|This article needs additional citations for verification. (July 2014)|
|Traded as||NASDAQ: NATH|
|Founded||1916 Brooklyn, New York City, New York, United Statesin|
|Headquarters||Jericho, New York, United States|
|Key people||Howard M. Lorber
(Chief Executive Officer)
(President and Chief Operating Officer)
Nathan's began as a nickel hot dog stand in Coney Island in 1916 and bears the name of co-founder Nathan Handwerker (June 14, 1890, Kraków, Poland – March 25, 1974), who started the business with his wife, Ida Handwerker, née Ida Greenwald (September 25, 1897 – December 24, 1976). Ida created the hot dog recipe they used, and Ida's grandmother created the secret spice recipe.
Handwerker, an employee of Feltman's German Gardens, was encouraged by singing waiters Eddie Cantor and Jimmy Durante to go into business in competition with his former employer. He and Ida spent their life savings of $300 to begin the business.
Handwerker undercut Feltman's by charging five cents for a hot dog when his former employer was charging ten. At a time when food regulation was in its infancy and the pedigree of the hot dog particularly suspect, Handwerker made sure that men wearing surgeon's smocks were seen eating at his stand to reassure potential customers. The business proved immensely popular.
The expansion of the chain was overseen by Nathan Handwerker's son, Murray Handwerker. A second branch on Long Beach Road in Oceanside, New York, opened in 1959, and another debuted in Yonkers, New York, in 1965. Murray Handwerker was named the president of Nathan's Famous in 1968.
All locations were sold by the Handwerker family to a group of private investors in 1987, at which point Nathan's was franchised and a great number of establishments were opened around New York City and beyond.
The company went public in 1993 and Bill Handwerker, the founder's grandson, left the company three years later.
As of September 2001[update], the company consisted of 24 company-owned units, 380 franchised or licensed units and more than 1,400 stores in 50 states, Guam, the District of Columbia and 17 foreign countries. One unit was lost due to the collapse of Two World Trade Center from the September 11, 2001, attacks.
Original location today
The original Nathan's still exists on the same site that it did in 1916. Having been open for business every day, 365 days a year, the stand was forced to close on October 29, 2012, due to Hurricane Sandy. Despite a small fire on May 4, 2013, the stand re-opened later that month. Service is provided year-round inside, and during the summer additional walk-up windows are opened to serve the larger seasonal crowds.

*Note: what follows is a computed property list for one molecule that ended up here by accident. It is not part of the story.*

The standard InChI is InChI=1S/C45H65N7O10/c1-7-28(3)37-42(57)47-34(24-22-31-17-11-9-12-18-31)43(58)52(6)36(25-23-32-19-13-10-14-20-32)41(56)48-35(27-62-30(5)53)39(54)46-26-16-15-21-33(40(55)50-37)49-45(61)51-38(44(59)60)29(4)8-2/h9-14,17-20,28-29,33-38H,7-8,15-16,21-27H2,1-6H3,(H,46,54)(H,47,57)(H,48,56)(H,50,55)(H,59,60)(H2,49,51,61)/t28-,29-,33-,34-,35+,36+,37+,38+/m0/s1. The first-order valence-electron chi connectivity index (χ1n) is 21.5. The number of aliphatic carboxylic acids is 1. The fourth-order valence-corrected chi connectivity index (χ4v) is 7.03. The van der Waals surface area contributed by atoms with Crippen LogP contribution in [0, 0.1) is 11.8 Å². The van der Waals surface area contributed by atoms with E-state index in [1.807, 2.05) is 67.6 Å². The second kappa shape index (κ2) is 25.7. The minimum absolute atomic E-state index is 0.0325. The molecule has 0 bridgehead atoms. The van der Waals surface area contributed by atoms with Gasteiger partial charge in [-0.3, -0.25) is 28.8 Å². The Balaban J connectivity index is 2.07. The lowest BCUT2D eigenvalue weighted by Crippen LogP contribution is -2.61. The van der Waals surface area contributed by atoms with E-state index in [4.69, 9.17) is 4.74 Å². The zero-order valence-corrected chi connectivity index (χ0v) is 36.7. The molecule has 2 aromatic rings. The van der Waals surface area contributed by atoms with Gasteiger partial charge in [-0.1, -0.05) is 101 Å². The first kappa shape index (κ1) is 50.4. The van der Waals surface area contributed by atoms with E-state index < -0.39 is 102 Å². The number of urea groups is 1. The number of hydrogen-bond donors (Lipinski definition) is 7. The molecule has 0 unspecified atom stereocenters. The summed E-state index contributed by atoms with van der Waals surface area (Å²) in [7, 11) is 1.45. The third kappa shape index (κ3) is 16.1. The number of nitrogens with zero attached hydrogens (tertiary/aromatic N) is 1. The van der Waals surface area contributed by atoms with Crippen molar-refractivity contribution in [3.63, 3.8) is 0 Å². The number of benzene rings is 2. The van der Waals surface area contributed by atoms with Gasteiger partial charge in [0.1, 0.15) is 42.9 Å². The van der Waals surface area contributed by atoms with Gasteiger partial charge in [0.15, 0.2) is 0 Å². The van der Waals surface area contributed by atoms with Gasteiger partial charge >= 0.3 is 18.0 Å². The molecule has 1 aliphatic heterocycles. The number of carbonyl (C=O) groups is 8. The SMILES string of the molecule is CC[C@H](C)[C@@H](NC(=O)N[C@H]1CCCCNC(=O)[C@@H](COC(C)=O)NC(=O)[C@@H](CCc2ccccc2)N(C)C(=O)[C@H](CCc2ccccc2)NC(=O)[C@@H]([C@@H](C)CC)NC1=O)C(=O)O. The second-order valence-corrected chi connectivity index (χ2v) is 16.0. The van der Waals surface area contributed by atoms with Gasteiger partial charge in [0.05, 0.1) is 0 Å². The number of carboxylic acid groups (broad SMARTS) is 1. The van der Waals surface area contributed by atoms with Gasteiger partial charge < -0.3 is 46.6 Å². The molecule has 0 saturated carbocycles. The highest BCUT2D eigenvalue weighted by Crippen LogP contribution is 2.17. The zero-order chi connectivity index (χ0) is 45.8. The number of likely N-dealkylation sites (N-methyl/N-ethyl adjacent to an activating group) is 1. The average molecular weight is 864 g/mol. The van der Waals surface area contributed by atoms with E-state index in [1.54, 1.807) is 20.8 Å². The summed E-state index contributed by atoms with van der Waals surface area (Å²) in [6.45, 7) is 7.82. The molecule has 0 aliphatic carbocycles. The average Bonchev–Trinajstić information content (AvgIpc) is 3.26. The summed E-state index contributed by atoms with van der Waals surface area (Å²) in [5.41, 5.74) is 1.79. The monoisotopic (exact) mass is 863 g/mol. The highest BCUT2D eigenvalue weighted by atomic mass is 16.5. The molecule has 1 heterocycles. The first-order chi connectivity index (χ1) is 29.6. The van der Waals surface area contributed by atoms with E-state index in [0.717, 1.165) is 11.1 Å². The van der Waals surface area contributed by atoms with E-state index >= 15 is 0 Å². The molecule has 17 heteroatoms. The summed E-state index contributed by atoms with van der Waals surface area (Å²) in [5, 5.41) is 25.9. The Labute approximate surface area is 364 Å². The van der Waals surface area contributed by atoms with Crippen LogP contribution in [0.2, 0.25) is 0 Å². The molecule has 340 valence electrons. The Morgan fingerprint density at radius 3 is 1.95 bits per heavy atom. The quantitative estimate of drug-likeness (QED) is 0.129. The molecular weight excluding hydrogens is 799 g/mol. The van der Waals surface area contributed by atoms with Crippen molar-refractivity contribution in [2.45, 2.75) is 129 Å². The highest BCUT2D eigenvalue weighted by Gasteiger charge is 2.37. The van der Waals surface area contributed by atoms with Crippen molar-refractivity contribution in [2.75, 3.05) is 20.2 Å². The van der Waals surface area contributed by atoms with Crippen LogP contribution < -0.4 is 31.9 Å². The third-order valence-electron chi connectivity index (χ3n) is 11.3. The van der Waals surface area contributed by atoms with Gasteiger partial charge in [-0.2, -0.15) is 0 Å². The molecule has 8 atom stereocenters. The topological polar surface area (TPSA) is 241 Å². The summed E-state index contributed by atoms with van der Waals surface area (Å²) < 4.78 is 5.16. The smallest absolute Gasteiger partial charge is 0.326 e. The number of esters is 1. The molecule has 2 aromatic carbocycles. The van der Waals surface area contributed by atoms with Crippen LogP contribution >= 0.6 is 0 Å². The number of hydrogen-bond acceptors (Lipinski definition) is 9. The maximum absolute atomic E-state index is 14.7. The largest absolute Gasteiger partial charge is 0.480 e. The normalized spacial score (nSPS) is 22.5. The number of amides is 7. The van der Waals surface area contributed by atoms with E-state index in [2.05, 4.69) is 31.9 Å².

Hot dog eating contest
The Nathan's Hot Dog Eating Contest has been held at the original location on Coney Island since the early 1970s. Contestants try to consume as many hot dogs as possible in a ten-minute time period. The Nathan's event is at the center of the competitive eating circuit. Recent winners include Takeru Kobayashi (2001–2006)citation needed span|date=July 2014|text=After Kobayashi left Nathan's, the hot dog contest was down year-to-year. With an average 0.7 HH U.S. rating, it was off just a tenth of a point from 2012, when it aired on ESPN. ESPN averaged 1.949 million viewers for 2011's Nathan's Famous Hot Dog Eating Contest, but went down 41 percent to 1.15 million viewers in 2013.
- "Contact Us". Nathan's Famous. Retrieved December 17, 2011. "Nathan's Famous Executive Offices One Jericho Plaza Second Floor – Wing A Jericho, New York 11753".
- [dead link] . Nathon's Famous. Retrieved July 4, 2010.
- Abelson, Reed (May 15, 2011). "Murray Handwerker, 89, Dies; Made Nathan's More Famous". The New York Times. Retrieved May 22, 2011.
- . coneyislandfunguide.com.
- "Inventor of Coney Islands Cut Hot Dogs to Five Cent". United Press International (via The Daily Sentinel). March 25, 1974. Retrieved July 12, 2014.
- . coneyislandfundguide.com.
- Jakle, John A.; Sculle, Keith A. (1999). Fast Food – Roadside Restaurants in the Automobile Age. Baltimore, Maryland: Johns Hopkins University Press. pp. 163–164. ISBN 978-0-801-86109-3.
- Sokolow, Diane. "Nathan's". One for the Table.
- Staff (May 22, 2011). "Passings: Murray Handwerker". Los Angeles Times. Retrieved July 12, 2014.
- [dead link] "Inside Nathan's – Corporate Profile". Retrieved August 10, 2006 Archived August 9, 2006 at the Wayback Machine
- Pruitt, Sarah (December 4, 2012). "Historic Hot Dog Stand Shuts Its Doors for the First Time". History. Retrieved June 8, 2013.
- Weichselbaum, Simone (May 21, 2013). "Nathan’s Famous, Destroyed During Sandy, Reopens with Hot Dogs, Fries and a New Clam Bar – Coney Island Is Bouncing Back – Grand Re-Opening Is Thursday". Daily News. Retrieved July 12, 2014.
- "Roberts, Sam (August 18, 2010). "No, He Did Not Invent the Publicity Stunt". The New York Times.
|Wikimedia Commons has media related to Nathan's Famous.|
- nathansfamous.com, the company's official website
- A tribute page
- A tribute to Nathan's in Oceanside, New York